|Madison manager Donnie Scott, right, in the visitor's dugout at Kalamazoo in August 2014. (G21D Photo)|
Part 3: Curtain Call | Part 4: Did Humble
Donnie Scott's 19-season connection to the Cincinnati Reds organization.
It was in that call that the manager of the single-A Dayton Dragons learned he wasn't being invited back to the Reds organization for 2009.
"I really didn't ask the day that it happened," Scott said of why he wasn't being brought back. "I just said 'OK.' hung up the phone and left it at that."
To onlookers, though, the origins of that call seemed to have roots going back two months, to one of the worst minor league brawls in memory, one that left a fan injured and an opposing pitcher under arrest.
It was a brawl that Scott attributed to a mistake he made, one that he said he regrets every day.
"I got into an argument with my fellow manager, Carmelo Martinez, who I consider a friend," Scott said, "and it just got away from us. That's why you've got to keep your emotions in check."
Scott has spent his time since still in the game, but managing in summer collegiate ball. He spent 2013 and 2014 as manager of the Madison Mallards of the Northwoods League.
|Donnie Scott exchanges lineups before an August 2014 Northwoods League game at Kalamazoo. (G21D Photo)|
The Greatest 21 Days caught up with Scott in August in Kalamazoo, Mich. That's where Scott's Mallards were taking on Northwoods League foe Kalamazoo Growlers.
From the visitor's clubhouse at Kalamazoo's Homer Stryker Field, Scott recounted his career, starting with growing up learning to switch-hit in Florida. His major league career was one that spanned nine years, but one where he saw time in just four individual seasons.
Scott then went on to his long minor league managerial career with the Reds and, more recently, in the Northwoods League.
Scott remembered his coaching and managerial career actually began while he was still playing. He made the majors as a player in four seasons, 1983 to 1985 and 1991. In the middle, he played largely at AAA.
The catcher was playing, but he was also working with his teammates, he recalled.
"I was really trying to help others, help pitching staffs and everything," Scott said. "I knew there was going to be a day that I was finally going to have to shut it down and I finally made that decision."
At that point in the interview one of Scott's coaches interrupted. Who did Scott want catching that night? Thaiss, Scott responded. That was University of Virginia catcher Matt Thaiss.
|Madison manager Donnie Scott in the visitor's clubhouse at Kalamazoo after speaking with The Greatest 21 Days in August 2014. (G21D Photo)|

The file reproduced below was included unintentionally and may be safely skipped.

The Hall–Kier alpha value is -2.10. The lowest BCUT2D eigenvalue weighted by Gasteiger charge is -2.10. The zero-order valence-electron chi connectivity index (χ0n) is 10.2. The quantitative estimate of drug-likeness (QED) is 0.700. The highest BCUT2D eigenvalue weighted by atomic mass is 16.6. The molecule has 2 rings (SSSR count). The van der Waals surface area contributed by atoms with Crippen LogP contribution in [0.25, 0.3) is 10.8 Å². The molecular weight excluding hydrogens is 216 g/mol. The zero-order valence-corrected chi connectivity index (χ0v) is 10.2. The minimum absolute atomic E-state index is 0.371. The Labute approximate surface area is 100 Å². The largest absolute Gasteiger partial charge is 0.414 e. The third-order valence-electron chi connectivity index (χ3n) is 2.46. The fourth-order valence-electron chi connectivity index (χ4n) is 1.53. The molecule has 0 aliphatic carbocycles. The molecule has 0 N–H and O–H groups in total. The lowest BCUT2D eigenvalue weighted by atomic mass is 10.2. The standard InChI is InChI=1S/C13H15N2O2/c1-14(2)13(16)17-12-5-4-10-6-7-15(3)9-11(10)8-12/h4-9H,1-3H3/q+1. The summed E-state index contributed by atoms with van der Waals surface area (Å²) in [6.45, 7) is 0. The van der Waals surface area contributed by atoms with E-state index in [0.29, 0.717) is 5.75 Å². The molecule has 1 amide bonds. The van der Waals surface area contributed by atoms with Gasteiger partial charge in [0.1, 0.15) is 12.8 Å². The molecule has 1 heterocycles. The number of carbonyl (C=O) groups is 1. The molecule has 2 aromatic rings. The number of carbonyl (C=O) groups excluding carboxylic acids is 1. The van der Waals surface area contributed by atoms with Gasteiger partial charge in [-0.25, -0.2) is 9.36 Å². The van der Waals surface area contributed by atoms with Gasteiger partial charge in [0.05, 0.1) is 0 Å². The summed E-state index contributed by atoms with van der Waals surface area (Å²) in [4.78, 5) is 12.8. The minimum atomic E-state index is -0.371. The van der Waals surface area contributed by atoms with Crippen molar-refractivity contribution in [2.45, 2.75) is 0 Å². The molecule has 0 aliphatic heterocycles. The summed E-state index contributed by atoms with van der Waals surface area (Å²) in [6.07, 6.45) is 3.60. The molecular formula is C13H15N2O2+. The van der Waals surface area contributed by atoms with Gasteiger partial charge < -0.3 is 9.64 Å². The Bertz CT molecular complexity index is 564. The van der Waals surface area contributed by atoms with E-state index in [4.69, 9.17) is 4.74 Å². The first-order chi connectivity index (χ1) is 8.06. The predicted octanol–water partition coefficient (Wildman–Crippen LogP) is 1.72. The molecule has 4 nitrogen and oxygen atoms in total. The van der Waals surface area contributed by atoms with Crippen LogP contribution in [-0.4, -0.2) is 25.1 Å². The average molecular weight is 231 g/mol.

He said he knows he was lucky to get that call and he really didn't deserve it. The final day of that season Scott called bittersweet.
"When you make the decision to shut it down, boy, you get a lot of emotions go through your mind," Scott said.
"I was happy, but sad," he added. "But I knew I was going on, I was going to stay in the game, I was going have the opportunity to pass along things other players and help them out and help them get to the big leagues."
Scott said his experience playing is a central part of how he manages. When he has to motivate, he motivates.
For the most part, though, he just tries to be understanding and let his players play.
"That's what they're here for. They're entertaining the fans," Scott said. "It should be a fun experience. I want them to have fun out there. You're not always going to win championships. You're not always going to get three or four hits - just learning how to deal with all of it."
|Madison manager Donnie Scott low-fives the Kalamazoo mascot after exchanging lineups in August 2014 at Kalamazoo. (G21D Photo)|
The brawl came July 24, 2008. Peoria was in town. MiLB.com had the description of the build up. There was a hit-by-pitch. A fielder suffered a broken leg on a collision. Dayton scored four times. Then there was another hit-by-pitch and a hard slide.
That's when interim Peoria manager Martinez got into the argument with Scott, who was coaching third base.
The rest was caught on video. As the two managers appeared to make contact, the player brawl broke out. Peoria pitcher Julio Castillo quickly came into the frame, firing a ball toward the dugout. It hit a fan. Castillo was arrested.
Scott said he was humbled. He made a mistake. He wishes it wouldn't have happened.
"I really wish I was still there and helping those guys," Scott said of the Reds. "But God had a plan for me to come here. I love the Northwoods League. I love the college kids and trying to help them get to pro ball.
"So, that's the way I look at things. I try to keep things as positive as I can," Scott added. "I do miss affiliated baseball, though, I really do."
|Madison manager Donnie Scott talks with Kalamazoo skipper Joe Carbone before an August 2014 game at Kalamazoo. (G21D Photo)|
"I love the game," Scott said. "Like I said, the game will humble you and you have to learn how to deal with adversity and I'm trying to do the best I can."
Does he want to get back to pro ball himself?
"It would be nice," Scott said. "But I'm happy here, too. I mean, I'm really happy here. The league has treated me well."
Northwoods League president Dick Radatz, Jr., Madison owner Steve Schmitt, Madison team president Vern Stenman, Madison general manager Conor Caloia, Scott said, "these are good people."
"This reminds me of baseball the way it used to be, when I was coming up playing," Scott said.
He doesn't miss writing all the player reports, he added with a laugh. But it can also be stressful.
"As much as we're trying to help kids, we're trying to win baseball games, too," Scott said. "I like that part."
Part 1: Down the Road | Part 2: So Neat
Part 3: Curtain Call | Part 4: Will Humble